Limbert CompanyCharles. P
Prior to his entry into furniture manufacturing, Charles Limbert had extensive experience in the sale of furniture. His father had been a furniture dealer, and Charles worked as a salesman for a company in Indiana and the famous J.A. Colby Co. of Chicago. In 1889 Limbert formed a partnership with another salesman, Philip J. Klingman. Together they served as sales agents for several manufacturers, and leased showroom space to out-of-town companies at the Grand Rapids Furniture Market. While the partnership dissolved in 1892, Limbert continued to represent other manufacturers for more than a decade. Limbert made frequent trips to the centers of the European Arts and Crafts Movement, and to the Netherlands, to study historical furniture styles and modern furniture production.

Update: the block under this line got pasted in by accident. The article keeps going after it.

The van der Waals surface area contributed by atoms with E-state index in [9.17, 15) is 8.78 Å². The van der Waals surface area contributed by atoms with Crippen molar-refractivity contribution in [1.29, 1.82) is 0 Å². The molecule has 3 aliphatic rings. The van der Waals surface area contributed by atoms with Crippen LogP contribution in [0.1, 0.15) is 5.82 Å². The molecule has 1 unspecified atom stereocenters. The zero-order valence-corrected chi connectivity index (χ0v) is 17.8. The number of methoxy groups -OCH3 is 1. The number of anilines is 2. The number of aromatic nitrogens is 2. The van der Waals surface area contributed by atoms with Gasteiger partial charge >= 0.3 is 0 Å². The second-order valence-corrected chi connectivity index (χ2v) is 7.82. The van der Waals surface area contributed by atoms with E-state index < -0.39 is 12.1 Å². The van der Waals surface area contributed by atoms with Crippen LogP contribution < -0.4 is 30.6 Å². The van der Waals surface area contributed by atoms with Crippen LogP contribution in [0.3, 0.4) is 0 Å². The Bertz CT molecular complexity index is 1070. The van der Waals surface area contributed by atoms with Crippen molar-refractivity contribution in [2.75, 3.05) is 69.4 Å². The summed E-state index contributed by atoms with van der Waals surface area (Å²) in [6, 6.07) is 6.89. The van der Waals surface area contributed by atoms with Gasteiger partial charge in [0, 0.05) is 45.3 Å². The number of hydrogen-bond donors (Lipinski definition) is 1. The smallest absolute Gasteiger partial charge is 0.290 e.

The man who designed Limbert's most sophisticated pieces may have been Austrian-trained William J. Gohlke. According to Don Marek's Arts and Crafts Design: The Grand Rapids Contribution, he designed for the company at least between 1909 and 1914, and became a vice-president in 1921. He was likely familiar with the Vienna Secessionist Movement, and its influence can be clearly seen in Limbert's Arts and crafts designs.
D.B.K. Van Raalte appeared as part of the sale force at Limbert by 1916, and became one of the controlling officers upon Charles Limbert's death in 1923. Van Raalte apparently gained even greater control, because by 1927 ads and the company logo read "Limbert Furniture, By Van Raalte Craftsmen".